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Where do “matter management systems” end and other applications pick up?

It is difficult to corral with assurance which software offerings should be included as matter management systems. For example, should systems that primarily focus on electronic submission of bills be treated as matter management systems (See my post of Oct. 18, 2006: lists e-bill package providers.)?

Should we invite into the tent software designed to track information about patents, trademarks and other forms of intellectual property (See my post of Sept. 5, 2009: databases for intellectual property with 11 references.)?

Related software also includes third-party report writers (See my post of May 25, 2011: leading report writers.). Portals, which come in many flavors and with many definitions, complement matter management system software (See my post of Aug. 16, 2006: portal technology; Jan. 25, 2007: boards of directors and portal software; June 4, 2009: a patent portal; Jan. 7, 2010: clients request legal services through portal; Feb. 10, 2010: data warehouses; April 28, 2010 #1: Dell wins award for patent portal; July 7, 2010: policies placed on a portal; Sept. 9, 2010: IBM’s client-facing portals for legal aids; Nov. 27, 2010: platform compared to portal; and April 29, 2011: Lecorpio’s patent portal.).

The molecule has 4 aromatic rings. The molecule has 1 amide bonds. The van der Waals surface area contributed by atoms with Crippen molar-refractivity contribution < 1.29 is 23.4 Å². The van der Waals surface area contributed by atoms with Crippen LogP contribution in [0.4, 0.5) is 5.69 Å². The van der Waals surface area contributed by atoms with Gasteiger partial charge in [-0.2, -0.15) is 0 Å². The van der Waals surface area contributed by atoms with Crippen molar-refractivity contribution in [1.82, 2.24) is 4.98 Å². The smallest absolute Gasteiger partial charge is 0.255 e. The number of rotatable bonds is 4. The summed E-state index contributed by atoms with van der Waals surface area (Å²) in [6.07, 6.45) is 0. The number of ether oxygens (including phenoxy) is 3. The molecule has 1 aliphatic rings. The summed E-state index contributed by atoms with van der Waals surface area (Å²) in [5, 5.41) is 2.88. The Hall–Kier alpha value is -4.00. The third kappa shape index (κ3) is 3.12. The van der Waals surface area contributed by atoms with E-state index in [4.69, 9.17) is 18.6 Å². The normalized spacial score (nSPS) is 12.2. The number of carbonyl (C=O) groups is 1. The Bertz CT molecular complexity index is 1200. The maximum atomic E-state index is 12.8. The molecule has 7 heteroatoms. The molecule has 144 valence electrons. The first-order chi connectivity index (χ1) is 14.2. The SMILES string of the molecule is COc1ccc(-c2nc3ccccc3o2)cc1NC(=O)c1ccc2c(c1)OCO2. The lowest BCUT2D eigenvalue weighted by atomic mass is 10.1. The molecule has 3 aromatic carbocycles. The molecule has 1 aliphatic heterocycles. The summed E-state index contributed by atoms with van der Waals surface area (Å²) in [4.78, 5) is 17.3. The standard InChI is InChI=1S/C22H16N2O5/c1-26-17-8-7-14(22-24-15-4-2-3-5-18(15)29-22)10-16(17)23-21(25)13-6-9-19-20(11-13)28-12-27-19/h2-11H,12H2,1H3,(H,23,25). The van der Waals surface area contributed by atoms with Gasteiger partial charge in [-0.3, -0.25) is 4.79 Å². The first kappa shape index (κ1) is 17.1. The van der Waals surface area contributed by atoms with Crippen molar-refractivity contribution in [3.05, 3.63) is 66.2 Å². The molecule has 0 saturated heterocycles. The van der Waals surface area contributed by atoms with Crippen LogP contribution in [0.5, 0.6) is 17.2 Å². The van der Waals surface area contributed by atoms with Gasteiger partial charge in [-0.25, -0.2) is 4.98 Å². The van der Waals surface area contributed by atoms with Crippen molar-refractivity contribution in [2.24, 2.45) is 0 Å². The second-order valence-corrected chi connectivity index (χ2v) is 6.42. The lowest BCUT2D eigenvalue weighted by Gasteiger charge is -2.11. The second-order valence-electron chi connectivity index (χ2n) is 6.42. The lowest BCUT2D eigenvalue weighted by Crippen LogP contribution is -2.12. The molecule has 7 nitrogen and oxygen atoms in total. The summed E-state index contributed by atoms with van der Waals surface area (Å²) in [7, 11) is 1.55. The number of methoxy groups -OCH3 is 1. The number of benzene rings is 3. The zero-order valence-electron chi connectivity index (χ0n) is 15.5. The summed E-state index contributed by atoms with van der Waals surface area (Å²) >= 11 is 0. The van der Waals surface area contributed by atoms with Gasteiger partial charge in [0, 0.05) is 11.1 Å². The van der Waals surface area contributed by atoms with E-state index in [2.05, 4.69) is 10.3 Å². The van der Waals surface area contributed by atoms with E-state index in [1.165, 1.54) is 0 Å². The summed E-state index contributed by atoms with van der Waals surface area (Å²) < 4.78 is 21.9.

Software that links e-mail messages to matter management could make the list of related offerings (See my post of April 11, 2011: automatic joinder of contracts and relevant e-mailis.) We could debate over calendar and docket programs, corporate entity managers, procurement systems, databases though which clients request services, and on and on. What in-house lawyers work on – matters – has many software camp-followers.

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